By Shana Adkisson
The Moore American
MOORE — The view from Steve Eddy’s office is quite impressive.
As far as the eye can see, there are blue skies overlooking a crisp November morning. Cars just a few feet away rush to their destinations, and business around city hall seem to be thriving. But no matter how picturesque a view can be, there are still a few constant reminders that everything can change in a heartbeat.
Directly outside of Eddy’s corner office is a tornado siren that seems to stretch on for miles. Out the other window sits a perfect view of where, only six months ago, a raving monster of a tornado mangled this Oklahoma city to shreds.
Not only is Eddy a Moore native, but he’s also the city manager, and to say the last few months have been difficult would be an understatement. But, Eddy said, for the most part, operations at the city of Moore have a started a resemblance of normal. The city is, of course, issuing permits that are still related to the tornado, but employees are now seeing more of the daily activities they knew prior to May 20.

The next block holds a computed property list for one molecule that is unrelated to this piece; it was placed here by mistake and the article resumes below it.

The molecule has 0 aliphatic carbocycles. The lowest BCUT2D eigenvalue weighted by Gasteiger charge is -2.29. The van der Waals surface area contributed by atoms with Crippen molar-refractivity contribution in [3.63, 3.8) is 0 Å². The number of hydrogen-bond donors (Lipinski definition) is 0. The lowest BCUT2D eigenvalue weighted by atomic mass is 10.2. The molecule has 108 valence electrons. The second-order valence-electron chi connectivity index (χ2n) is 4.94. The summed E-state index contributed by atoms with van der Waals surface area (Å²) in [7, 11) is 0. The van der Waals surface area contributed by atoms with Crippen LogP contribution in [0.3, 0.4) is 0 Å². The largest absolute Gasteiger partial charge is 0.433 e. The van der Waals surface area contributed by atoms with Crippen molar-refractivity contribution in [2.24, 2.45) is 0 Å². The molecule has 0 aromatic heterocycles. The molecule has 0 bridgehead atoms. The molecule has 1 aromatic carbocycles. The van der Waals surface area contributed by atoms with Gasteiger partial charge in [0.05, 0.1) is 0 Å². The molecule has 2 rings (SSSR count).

“It’s hard to see it (Moore) get hit so many times, but to know and see it come back like it has, and be better than it was before, is certainly gratifying. We are growing now just as fast as we ever had in term of not only the storm rebuild, but new homes that are under construction. There are several of those,” Eddy said.
Eddy estimates more than 300 permits have been issued for home rebuilding. A number that doesn’t surprise him.
“But I am very pleased,” he said “We are approaching a third of the homes that we’ve issued permits on to rebuild. We didn’t start issuing permits until about July. We don’t think that’s bad at all, in fact we think that’s real good.”